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Summary: A deep look at the agape love of God that’s for us and in us.

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This Crazy Little Thing Called Love

The Essence of True Love

I. Introduction

There was a 15 year old boy, named Carl. Every night Carl would come to the supper table ready to chow down, and as usual his hands were dirty and his hair was all messed up. He was all sweaty and nasty. And as usual, his mom says, “Carl, you can’t eat until you’ve washed your hands, fixed your hair and cleaned up a bit.” And that’s the routine, every night, it never fails.

But then one night, Carl’s mom is setting the table and putting out the fried chicken and she notices a drastic change. Carl comes in with clean hands, a styling hairdo, wearing an Old Navy sweater and khakis instead of his dingy T-shirt and basketball shorts, and he’s even wearing cologne.

Before the next meal, the same thing happens. Carl comes in all spiffed up, smelling good, and this time he even shaved the peach fuzz off of his face. Carl’s mom knows something’s going down. What’s the deal? Carl is in love. He’s found a girl.

Love is a very peculiar thing. It’s been estimated that there are nearly five million words in the English language. However, there is only one word in our language for love. This word is supposed to span the entire spectrum. This one word is supposed to give description to our feelings about our baby sister and the way we feel about our favorite food. The same word that’s used to say what you think about McDonald’s french fries is the same word that we use to say what God thinks about us. Something is very wrong with this picture. I can say, “I love basketball,” and I can say, “I love Kristen.” But do I love basketball the same way that I love Kristen?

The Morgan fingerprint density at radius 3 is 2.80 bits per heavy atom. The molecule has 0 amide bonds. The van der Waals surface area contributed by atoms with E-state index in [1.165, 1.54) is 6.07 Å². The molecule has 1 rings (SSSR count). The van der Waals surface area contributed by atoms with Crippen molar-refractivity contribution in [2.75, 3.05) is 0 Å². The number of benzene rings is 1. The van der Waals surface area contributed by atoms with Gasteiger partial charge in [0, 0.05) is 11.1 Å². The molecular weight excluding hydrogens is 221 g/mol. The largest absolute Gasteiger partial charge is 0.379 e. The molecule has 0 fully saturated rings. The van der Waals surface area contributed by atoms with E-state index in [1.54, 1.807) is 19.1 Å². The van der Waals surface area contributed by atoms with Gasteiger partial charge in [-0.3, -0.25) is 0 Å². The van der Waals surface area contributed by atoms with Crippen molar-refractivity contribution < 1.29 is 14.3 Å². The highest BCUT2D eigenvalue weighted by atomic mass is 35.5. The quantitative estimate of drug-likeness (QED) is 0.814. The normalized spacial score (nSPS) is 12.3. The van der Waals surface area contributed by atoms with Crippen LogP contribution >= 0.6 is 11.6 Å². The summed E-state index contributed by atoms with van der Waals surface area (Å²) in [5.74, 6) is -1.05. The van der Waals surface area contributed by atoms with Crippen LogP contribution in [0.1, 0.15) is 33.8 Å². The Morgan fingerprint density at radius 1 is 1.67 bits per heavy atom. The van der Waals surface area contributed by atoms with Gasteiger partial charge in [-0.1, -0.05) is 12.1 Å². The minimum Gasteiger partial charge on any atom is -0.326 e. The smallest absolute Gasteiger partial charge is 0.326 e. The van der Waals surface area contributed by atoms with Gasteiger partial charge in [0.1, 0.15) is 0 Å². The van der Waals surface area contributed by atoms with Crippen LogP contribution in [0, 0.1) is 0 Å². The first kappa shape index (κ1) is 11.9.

In other languages, they may have as many as seven words for our one word love. Bible writers used four different Greek words for love, and tonight we’re going to talk about this crazy little thing called love.

II. The Four Loves

Let’s look at the four words for love used in the Bible, and from our skit tonight, you should have a little bit of an understanding of the differences in these types of love.

A. Eros- sexual love; physical love; married love; mutual desire between a man and a woman

B. Storge- family love

C. Phileo- the love of friendship, the affection we feel for people in friendly relationships

D. Agape- divine love

I really want to focus on the Greek word agape tonight. We’ve talked about family relationships- storge, we’ve covered relationships with friends-phileo, I’m not going to cover sexual relationships this month, eros, because frankly, there’s only one thing to be said about it…wait until you’re married. So, tonight, we’re going to look specifically at divine love, and discover the essence of TRUE love.

III. Divine Love

Before Jesus was crucified, Peter denied Jesus three times, so after Jesus had risen from the dead, Jesus asked Peter to confess his love for Him three times. The first time Jesus asked, “Peter, do you love me?” He used a new word for love: agape. He was talking about a particular non-emotional type of love that was by choice, by an act of the will- Peter didn’t understand what he meant. So he answered, “Yes, Lord, I have a phileo for you.” But that’s not what Jesus was asking. The word agape was a word that didn’t even exist. It’s not in secular writings, in philosophy, Aristotle didn’t write about it, Hippocrates didn’t know what it was, it wasn’t in any Greek literature. The word agape was created to describe the concept of divine love. Everybody during Jesus’ time knew that eros meant married love, that storge meant family love, and phileo meant friendly love. But they had no idea about the agape kind of love. Peter said he had phileo for Jesus because that was all he had. He only had the feeling, and he couldn’t understand agape. There needed to be a word in Jesus’ day to describe the totally unselfish love of God toward His people. Agape was that word. God’s agape love gives and gives, then gives some more, never asking for anything in return. Eros doesn’t give and give without seeking something for itself. Storge doesn’t give and give, because it knows that it will be benefited by its family. Phileo doesn’t just give without asking for something in return, a friend is asking for friendship. There was no word, until agape, that described exactly what we see in the character of God, someone that gives without ulterior motives, without seeking something in return. Agape is love that is not based on emotions or feelings. It is actually a love by choice. Agape gives us the ability to love the unlovely.


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